Zonal ROM

Reduced Order Models (ROMs) represent a powerful tool to capture the most important features of a flow field by using a small number of degrees of freedom. Recently, the interest in the use of ROMs for design and optimisation purposes has increased in several different fields of engineering.

These applications introduce important challenges related to the training of the model and the estimation of the error in the predicted field. In particular, different ROM procedures share the need for a training stage in which several expensive high-fidelity simulations (obtained for example by a CFD solver) are performed in order to get a set of snapshots and to build a reference database.
When a ROM is used to predict a field which corresponds to a set of parameters not included in the database particular care must be taken. Indeed, the non linear nature of the fluid dynamics equations and the high sensitivity of the flow field to some design parameters (geometry of the body, Reynolds and Mach number,…) make the direct use of ROMs particularly difficult for general purpose and industrial applications.

In order to avoid these shortcomings, an hybrid zonal approach can be efficiently used to deal with complex flows.  The method requires to compute a database of high-fidelity solutions from which the main features of the flow field are extracted by means of the Proper Orthogonal Decomposition (POD) algorithm. This offline analysis allows to build a POD basis which is able to accurately describe the database by using a small number of modes.
However, the obtained POD basis could lead to poor predictions if used to study configuration not included in the original database. This is particular evident in problems where strongly non linear phenomena (for example the advection of fluid structures) dominate the flow field.

The main idea of the zonal approach is to bypass this problem by splitting  the computational domain in two regions: a low-fidelity region where the solution is properly described by the POD basis and an high-fidelity region where the POD basis fails to predict new solutions and so the high-fidelity solver is employed. This leads to a reduction of the computational cost because the expensive high-fidelity solver is used only in a subset of the computational domain.

In order to couple the high and low-fidelity solutions it is necessary to introduce an overlapping region in which both solutions are defined. This region is the key to perform a two-way coupling between the two representations. On one hand, the POD expansion in the low fidelity region is used to define the boundary conditions for the high-fidelity solver. On the other hand, the coefficients of the POD expansion are computed by projecting the high-fidelity solution on the POD basis in the overlapping region.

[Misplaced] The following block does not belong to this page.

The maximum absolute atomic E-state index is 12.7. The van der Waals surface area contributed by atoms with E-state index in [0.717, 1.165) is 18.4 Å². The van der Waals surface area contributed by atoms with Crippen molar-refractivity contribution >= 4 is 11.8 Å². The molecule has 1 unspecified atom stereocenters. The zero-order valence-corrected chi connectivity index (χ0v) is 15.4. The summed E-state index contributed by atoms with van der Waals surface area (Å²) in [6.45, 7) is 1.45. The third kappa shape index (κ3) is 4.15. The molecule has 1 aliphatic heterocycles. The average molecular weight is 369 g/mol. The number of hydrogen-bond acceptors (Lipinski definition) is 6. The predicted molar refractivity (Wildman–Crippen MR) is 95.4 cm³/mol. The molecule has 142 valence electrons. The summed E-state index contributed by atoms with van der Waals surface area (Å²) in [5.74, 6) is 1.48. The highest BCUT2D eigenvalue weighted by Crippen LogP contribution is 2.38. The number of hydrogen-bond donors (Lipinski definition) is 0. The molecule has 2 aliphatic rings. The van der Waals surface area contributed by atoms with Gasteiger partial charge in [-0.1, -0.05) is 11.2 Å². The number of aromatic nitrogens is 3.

Fig.1: Domain decomposition for the zonal POD approach

The main issue in the implementation of the zonal approach is related to the definition of a criteria for the splitting of the domain. A possible approach is to use a leave-one-out strategy. The idea is very simple and can be summarised by the following algorithm:

  • Remove a snapshot from the database
  • Use the remaining snapshots to build a POD basis
  • Project the missing snapshot on the POD basis and compare the original snapshot with its projection
  • The previous comparison gives an estimated spatial distribution of the prediction error for configurations out of the database

The same procedure can be repeated by removing in turn all the snapshots from the database. Finally, the maximum between all the error distributions can be computed: the obtained field shows clearly what are the regions where the POD basis is not able to perform accurate predictions and where the high-fidelity solver should be used.

The reduction in the computational time obtained by the zonal approach is strongly problem dependent. Usually, there is a tradeoff between the cost of the training phase and the cost of the predictive zonal simulations: the more the database is rich, the smaller is the region in which the high-fidelity solver is required.

In conclusion, the zonal approach seems to be particularly suitable for shape optimisation problems: when a component of a larger system is deformed it is possible  to predict new configurations by using the high-solver only in the neighbourhood of the modified component while the external region can be described by the POD basis.

In the following, an example of the application of the zonal approach to a gust interaction problem is reported. The chosen configuration shows a vortex which interacts with a NACA0012 airfoil (see Fig. 2): several configurations with different values of vortex intensity and radius are simulated in order to build a database. The prediction error map obtained by means of the leave-one-out algorithm is reported in Fig.3. In Fig.4 the time evolution of the lift coefficient (Cl) for a configuration out of the database is reported: the results obtained by means of the zonal POD are compared with a reference high-fidelity simulations. The zonal POD simulations is repeated for different choices of the overlapping region showing how the coupling can influence the prediction error. In order to choose the overlapping region which minimises the prediction error on a given goal function, it is possible to adopt again the leave-one-out strategy during the offline analysis:

Fig.2: Interaction between a vortex and an airfoil

Fig. 3: Prediction error map distribution obtained with the leave-one-out strategy

Fig.4: Prediction of the lift coefficient





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